There are a number of general international statements about funding for community broadcasters. The Declaration on Principles of Freedom of Expression in Africa includes a general call for community broadcasting to “be promoted given its potential to broaden access by poor and rural communities to the airwaves”. The 2011 General Comment of the UN Human Rights Committee calls for licence fees for all broadcasters to be “reasonable and objective, clear, transparent, non-discriminatory”.
In terms of public funding, the 2009 Declaration of the Committee of Ministers of the Council of Europe on the role of community media in promoting social cohesion and intercultural dialogue calls on States to examine “the possibility of committing funds at national, regional and local level to support the sector, directly and indirectly, while duly taking into account competition aspects”. For its part, Principle 13 of AMARC’s Principles for a Democratic Legislation on Community Broadcasting states: “The existence of public funds with sufficient resources is a key element for establishing and developing community media.”
In terms of concessions, the 2007 Joint Declaration of the special international mandates on freedom of expression suggests that community broadcasters should “benefit from concessionary licence fees”. Similarly, AMARC Principle 13 also notes that relieving community broadcasters from paying spectrum usage fees “is a desirable way of adapting them to the non-profit nature of community media”.
The Recommendations by Participants of the International Seminar on Community Media Sustainability: Strengthening Policies and Funding, a UNESCO-sponsored event, also call for fee waivers for community broadcasters:
v. Offer low fee or free access to licences and frequencies, including, where relevant, digital terrestrial frequencies;
- Consideration should be given to allocating direct public funding to community broadcasters whether through a dedicated fund or via a sub-allocation from an existing fund. The former could be funded through a direct government grant, although a cross-subsidy system may represent a more robust source of funding. The latter could be part of either a universal service fund or the pool of funding which is provided to support public service broadcasting.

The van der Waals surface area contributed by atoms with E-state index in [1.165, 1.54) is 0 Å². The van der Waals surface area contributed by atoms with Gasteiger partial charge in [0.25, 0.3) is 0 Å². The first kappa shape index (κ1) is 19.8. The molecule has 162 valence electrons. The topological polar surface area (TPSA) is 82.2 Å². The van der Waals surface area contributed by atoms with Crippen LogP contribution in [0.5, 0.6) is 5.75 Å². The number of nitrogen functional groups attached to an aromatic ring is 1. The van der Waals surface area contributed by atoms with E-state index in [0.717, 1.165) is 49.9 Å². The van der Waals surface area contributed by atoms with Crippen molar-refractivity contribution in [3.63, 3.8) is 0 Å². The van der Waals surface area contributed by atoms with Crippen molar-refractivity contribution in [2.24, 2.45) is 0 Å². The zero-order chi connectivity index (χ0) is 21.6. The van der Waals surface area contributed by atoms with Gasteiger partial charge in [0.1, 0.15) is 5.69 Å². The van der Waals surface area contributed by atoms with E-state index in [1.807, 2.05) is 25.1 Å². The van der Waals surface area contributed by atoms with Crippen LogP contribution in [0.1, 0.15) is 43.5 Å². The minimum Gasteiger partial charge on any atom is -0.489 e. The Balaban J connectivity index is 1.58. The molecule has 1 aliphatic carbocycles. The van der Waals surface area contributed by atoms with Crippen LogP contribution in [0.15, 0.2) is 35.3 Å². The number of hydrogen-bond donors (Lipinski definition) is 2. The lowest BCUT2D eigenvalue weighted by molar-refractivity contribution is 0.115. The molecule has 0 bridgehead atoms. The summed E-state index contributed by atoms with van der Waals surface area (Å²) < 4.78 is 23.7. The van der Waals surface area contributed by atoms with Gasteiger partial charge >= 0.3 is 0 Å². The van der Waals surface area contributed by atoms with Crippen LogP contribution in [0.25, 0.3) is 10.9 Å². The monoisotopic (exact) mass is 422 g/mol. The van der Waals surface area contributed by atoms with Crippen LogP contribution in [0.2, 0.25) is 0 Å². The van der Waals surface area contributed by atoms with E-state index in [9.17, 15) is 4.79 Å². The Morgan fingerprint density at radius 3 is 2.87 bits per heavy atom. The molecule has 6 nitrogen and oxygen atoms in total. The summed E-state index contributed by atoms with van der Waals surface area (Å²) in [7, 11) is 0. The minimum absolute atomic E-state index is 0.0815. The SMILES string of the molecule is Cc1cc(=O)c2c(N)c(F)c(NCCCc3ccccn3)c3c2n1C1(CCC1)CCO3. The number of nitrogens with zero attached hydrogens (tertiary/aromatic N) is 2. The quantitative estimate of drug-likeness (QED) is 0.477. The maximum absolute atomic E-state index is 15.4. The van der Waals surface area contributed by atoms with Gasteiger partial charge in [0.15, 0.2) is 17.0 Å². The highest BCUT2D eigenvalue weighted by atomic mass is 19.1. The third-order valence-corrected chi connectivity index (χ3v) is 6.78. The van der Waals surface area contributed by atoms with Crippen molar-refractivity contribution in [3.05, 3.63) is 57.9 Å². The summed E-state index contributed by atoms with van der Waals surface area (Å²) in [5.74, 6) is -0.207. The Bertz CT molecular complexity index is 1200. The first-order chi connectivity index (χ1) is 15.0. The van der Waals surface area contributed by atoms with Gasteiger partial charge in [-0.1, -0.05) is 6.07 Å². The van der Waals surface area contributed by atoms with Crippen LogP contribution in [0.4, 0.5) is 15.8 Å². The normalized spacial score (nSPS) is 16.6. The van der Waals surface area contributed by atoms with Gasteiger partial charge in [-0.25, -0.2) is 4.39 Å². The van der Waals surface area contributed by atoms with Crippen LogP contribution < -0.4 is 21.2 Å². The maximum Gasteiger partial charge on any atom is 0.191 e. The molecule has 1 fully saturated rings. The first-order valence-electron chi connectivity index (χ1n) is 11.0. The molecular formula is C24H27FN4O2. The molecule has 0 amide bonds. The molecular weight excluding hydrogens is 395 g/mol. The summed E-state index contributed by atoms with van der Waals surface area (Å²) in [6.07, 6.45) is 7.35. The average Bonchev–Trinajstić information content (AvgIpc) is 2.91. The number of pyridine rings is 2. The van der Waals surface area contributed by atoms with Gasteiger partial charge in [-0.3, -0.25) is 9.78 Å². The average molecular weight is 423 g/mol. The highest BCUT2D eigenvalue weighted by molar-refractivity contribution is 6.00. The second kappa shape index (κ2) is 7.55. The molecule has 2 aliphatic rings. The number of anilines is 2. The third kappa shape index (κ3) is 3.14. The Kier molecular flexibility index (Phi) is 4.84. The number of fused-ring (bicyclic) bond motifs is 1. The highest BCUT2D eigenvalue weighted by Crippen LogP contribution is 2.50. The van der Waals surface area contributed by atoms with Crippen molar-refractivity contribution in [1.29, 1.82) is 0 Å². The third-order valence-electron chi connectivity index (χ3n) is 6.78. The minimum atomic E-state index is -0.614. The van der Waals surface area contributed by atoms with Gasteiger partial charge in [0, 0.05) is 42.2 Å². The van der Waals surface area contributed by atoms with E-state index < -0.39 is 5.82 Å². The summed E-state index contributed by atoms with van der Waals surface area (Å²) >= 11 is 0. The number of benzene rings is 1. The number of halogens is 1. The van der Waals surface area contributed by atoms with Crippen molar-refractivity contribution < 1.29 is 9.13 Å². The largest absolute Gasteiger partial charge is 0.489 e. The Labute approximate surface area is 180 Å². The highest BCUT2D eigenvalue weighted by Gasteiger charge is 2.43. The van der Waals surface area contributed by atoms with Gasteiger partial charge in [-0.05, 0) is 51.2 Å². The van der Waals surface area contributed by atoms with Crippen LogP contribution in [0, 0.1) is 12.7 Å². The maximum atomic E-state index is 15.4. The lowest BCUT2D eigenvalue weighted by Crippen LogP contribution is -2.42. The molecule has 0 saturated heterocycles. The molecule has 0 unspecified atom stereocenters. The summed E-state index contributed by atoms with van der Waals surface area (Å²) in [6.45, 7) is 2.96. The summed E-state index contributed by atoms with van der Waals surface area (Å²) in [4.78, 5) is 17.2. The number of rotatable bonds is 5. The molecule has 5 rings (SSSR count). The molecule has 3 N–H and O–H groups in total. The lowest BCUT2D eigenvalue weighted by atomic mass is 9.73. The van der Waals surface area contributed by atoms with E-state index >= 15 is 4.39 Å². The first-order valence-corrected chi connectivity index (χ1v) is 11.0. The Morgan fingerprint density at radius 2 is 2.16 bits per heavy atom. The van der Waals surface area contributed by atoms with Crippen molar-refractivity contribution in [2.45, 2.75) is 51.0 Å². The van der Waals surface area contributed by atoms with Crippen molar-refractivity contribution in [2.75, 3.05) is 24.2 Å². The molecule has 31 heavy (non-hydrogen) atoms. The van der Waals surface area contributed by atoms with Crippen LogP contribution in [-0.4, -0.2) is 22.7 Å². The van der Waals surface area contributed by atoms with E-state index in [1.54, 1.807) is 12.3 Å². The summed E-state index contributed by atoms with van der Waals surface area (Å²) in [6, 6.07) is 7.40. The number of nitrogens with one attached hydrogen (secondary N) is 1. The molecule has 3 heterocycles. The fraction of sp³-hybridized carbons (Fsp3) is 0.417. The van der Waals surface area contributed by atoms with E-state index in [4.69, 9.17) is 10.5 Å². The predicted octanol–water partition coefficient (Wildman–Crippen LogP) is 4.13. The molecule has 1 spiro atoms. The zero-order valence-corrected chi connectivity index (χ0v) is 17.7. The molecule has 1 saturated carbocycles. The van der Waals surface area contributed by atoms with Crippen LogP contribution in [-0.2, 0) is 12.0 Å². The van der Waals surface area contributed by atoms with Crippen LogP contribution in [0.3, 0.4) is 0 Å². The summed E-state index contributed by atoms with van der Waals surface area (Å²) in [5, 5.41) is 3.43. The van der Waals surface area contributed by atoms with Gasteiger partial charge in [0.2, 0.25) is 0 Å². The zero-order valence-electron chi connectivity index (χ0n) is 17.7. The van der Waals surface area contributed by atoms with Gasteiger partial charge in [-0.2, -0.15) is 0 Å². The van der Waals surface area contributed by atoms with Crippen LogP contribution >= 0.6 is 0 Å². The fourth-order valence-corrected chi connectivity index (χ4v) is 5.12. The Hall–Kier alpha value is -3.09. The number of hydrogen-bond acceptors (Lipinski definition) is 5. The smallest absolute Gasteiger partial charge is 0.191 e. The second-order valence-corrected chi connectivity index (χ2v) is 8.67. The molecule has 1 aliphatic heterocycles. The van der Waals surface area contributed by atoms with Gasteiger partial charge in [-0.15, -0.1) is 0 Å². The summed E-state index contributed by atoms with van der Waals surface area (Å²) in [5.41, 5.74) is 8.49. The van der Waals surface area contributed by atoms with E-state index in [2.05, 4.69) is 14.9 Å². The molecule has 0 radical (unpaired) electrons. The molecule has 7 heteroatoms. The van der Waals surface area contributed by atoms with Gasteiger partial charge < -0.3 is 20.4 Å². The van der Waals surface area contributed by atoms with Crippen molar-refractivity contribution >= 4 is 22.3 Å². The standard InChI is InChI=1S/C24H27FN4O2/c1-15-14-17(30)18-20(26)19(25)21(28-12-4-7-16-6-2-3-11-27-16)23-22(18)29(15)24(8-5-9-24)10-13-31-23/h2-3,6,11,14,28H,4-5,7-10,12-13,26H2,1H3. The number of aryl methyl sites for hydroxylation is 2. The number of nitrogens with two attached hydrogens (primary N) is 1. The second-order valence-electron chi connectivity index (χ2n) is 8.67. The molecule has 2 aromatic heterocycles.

- Any allocations of public funding should be made by an independent body and be according to clear, transparent and fair procedures.
- Consideration should be given to what measures are appropriate to ensure that community broadcasters are able to afford the costs of accessing digital transmission systems, noting that ultimately this is likely to require some sort of cross-subsidy from other broadcasters or distributors.
- Community broadcasters should be able to access foreign sources of funding and any restrictions on this should be based on the need to protect the independence and community-nature of this sector.
- No special fees should be imposed on community broadcasters. Rather, they should benefit from waivers or reductions of the fees charged to commercial broadcasters and consideration should be given to waiving taxes on equipment purchase by community broadcasters.
- Ad-hoc public funding for thematic or topic-based programming, such as election education, health information (for example, in relation to epidemics), minority language service and so on, should be encouraged, although this should be provided in a manner that does not compromise editorial independence.
- Public funding to support engagement by community broadcasters in media convergence work and to support fund-raising campaigns could be considered.